A brief history of the Practice of Percussion.

By Erik Soiferman and Eric Rackow

In 1754, Leopold Auenbrugger developed a new technique of physical examination, which he called percussion. He tapped on the chest with the fingertips with the hand drawn closed, and noted of the sounds that were conveyed to identify a site of abnormality. He referred to these "percussed" sounds as either high pitched, muted or dull. Auenbrugger attributed his discovery to his boyhood experience watching his father tapping to define the level of fluid in kegs. He published his new technique and findings in a short monograph in 1761.

But percussion received little attention despite the fact that physical examination was a recognized part of medical practice dating back to the seventeenth century B.C. in ancient Egypt. Maximilian Stoll wrote about the technique in 1770 and M. Rosiere translated Auenbrugger's treatise into French in 1771. But percussion was not widely recognized until 1808, with the publication of Jean Nicholas Corvisart's translation of the Auenbrugger treatise. Corvisart annotated the text and turned a 49 page monograph into a 400 page book! Corvisart was a prominent physician, physician to Napoleon Bonaparte and the teacher of Laennec. He was an adamant supporter of percussion and taught it to his students. Corvisart publicly called for a text to be written on the subject which he wanted called "On the Causes of Diseases, Investigated by Diagnostic Signs and Confirmed by Autopsy." One of his most famous students, R.T.H. Laenenc, did just that with the publication of the treatise entitled "A Treatise on Diseases of the Chest, and of Mediate Auscultation" in 1819.

Laennec spoke poorly of his teacher. In an 1802 letter to his father, Laennec said "I know only a M. Corvisart who is too lazy to write any book, although he is the coryphee of practical medicine; who does not want to see patients because it bothers him; who would hold it against me if I would speak to him of business; who would not open a letter or throw it on the fire, if one were to disturb him with such matters. His character pleases me so little that I have scarcely sought to know him better."

Percussion and auscultation took a while to become accepted in medical practice. John Forbes, who translated Laennec's book from French to English, did not believe in percussion or auscultation when he undertook this work. Laennec's original work included several cases that documented the importance auscultation and percussion played in arriving at the final diagnosis. Forbes left these cases out of his first translation. It was not until he finished his work that he became fascinated with the idea that auscultation and percussion really did give great insight into the diseases of the chest. He promised that he would revise his work should a second edition of Laennec's book be published. It was, of course, and Forbes included in his new translation full case histories from Auenbrugger, Corvisart, and Laennec, which documented the use and benefit of auscultation and percussion.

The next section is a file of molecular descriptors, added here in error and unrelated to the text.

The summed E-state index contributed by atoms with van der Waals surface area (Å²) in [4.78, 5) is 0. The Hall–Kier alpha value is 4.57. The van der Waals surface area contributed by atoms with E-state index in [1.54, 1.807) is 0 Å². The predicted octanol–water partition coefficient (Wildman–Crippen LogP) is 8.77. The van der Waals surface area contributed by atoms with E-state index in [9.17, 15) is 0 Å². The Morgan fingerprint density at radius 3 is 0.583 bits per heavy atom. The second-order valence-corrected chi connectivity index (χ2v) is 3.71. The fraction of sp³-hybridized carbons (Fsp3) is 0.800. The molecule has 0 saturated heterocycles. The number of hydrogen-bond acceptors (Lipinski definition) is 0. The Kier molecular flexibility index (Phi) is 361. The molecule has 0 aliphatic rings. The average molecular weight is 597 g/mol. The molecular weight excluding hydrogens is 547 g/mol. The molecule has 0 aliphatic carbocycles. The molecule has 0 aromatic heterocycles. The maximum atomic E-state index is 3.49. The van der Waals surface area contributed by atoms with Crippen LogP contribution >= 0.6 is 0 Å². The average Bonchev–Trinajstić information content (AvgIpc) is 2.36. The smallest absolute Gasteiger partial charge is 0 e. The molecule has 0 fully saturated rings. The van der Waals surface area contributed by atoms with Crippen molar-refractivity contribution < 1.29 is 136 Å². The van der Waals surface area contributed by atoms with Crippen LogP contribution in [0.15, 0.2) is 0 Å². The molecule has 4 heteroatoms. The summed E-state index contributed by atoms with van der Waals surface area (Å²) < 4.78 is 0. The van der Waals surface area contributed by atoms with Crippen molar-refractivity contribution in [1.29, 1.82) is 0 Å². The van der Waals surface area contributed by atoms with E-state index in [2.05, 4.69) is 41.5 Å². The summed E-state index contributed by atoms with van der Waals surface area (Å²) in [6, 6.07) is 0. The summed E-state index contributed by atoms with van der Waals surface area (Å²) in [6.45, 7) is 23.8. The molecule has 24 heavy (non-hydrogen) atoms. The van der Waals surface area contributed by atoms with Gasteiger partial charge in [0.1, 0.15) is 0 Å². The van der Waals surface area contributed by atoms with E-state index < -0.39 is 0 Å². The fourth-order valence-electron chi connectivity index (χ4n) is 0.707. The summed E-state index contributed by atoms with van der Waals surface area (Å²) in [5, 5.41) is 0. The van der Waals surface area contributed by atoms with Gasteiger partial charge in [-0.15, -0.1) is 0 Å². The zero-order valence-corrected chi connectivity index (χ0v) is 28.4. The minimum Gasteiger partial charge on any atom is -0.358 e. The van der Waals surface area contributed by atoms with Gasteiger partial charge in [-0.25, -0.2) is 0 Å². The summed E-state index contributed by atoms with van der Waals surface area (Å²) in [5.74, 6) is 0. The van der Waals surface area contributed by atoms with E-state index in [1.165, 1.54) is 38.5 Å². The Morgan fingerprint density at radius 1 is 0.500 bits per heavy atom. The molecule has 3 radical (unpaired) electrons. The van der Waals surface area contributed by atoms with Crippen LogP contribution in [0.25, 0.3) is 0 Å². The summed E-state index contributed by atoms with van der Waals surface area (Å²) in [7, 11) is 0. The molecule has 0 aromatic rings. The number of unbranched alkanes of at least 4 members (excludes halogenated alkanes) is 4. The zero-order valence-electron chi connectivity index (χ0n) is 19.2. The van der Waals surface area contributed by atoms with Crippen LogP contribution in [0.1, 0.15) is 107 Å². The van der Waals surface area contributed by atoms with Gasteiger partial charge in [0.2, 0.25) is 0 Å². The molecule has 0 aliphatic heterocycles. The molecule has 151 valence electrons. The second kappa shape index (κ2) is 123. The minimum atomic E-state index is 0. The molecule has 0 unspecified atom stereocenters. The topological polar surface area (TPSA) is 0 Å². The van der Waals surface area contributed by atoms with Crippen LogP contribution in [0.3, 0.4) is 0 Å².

As auscultation became more widely practiced, and the stethoscope began to take on a more compact and portable form. In fact, Adolph Piorry, who first improved Laennec's stethoscope, invented a new instrument that he called a "pleximeter" in 1826. This was designed to be placed against the chest and struck with the finger or other form of "percussor." Piorry even devised a way to incorporate an ivory pleximeter into the base of his stethoscope, which could be screwed on and off. Piorry published his discovery and method in 1828 and wrote an extensive book on the art of pleximetry in 1866.

Ivory Pleximeter Piorry Stethoscope
On the left is a typical pleximeter designed after the Piorry model, which was about 2 inches long and 1 inch wide, circa 1826. On the right is a Piorry Stethoscope incorporating ivory pleximeter (round solid ivory disk on bottom second from left) and finger thimble ivory percussor (on bottom right), circa 1828.

In Germany in 1854, Wintrich developed the percussion hammer which was used to strike the pleximeter during percussion. Some stethoscopes even came with a percussor, which was stored in the cone of the stethoscope when not in use. Other models incorporated a rubber percussor ring around the base of the ear piece so that the stethoscope could be used as a percussion hammer as well as an instrument for auscultation. And cased sets of a stethoscope, percussion hammer and pleximeter were also very popular.

Burrow's stethoscope Cased Russian set
Burrow's stethoscope with original rubber ring around the ear piece which enabled the stethoscope to also serve as a percussion hammer, circa 1860. An auscultation and percussion set from Russia in a leather case with a stethoscope, percussion hammer and pleximeter, circa 1870.

The pleximeter was not just a simple flat piece of material, either. Although the first ones were small pieces of wood, they soon came to be made of ivory, glass, gutta-percha, as well as wood. They also came in many different shapes and sizes. Many, if not most, of the pleximeters came with small markings, or gradations. These were used to help the physician locate sounds from within the chest. The pleximeter was placed against the chest, and struck with the percussor. The physician used the gradations to note the exact location of the sound, thereby allowing him to measure the size of the density being percussed.

Traube's pleximeter
Traube's pleximeter made of ivory, marked with a scale and with silver hinges that bend up to allow the physician to hold the pleximeter in place on the patient, circa 1850.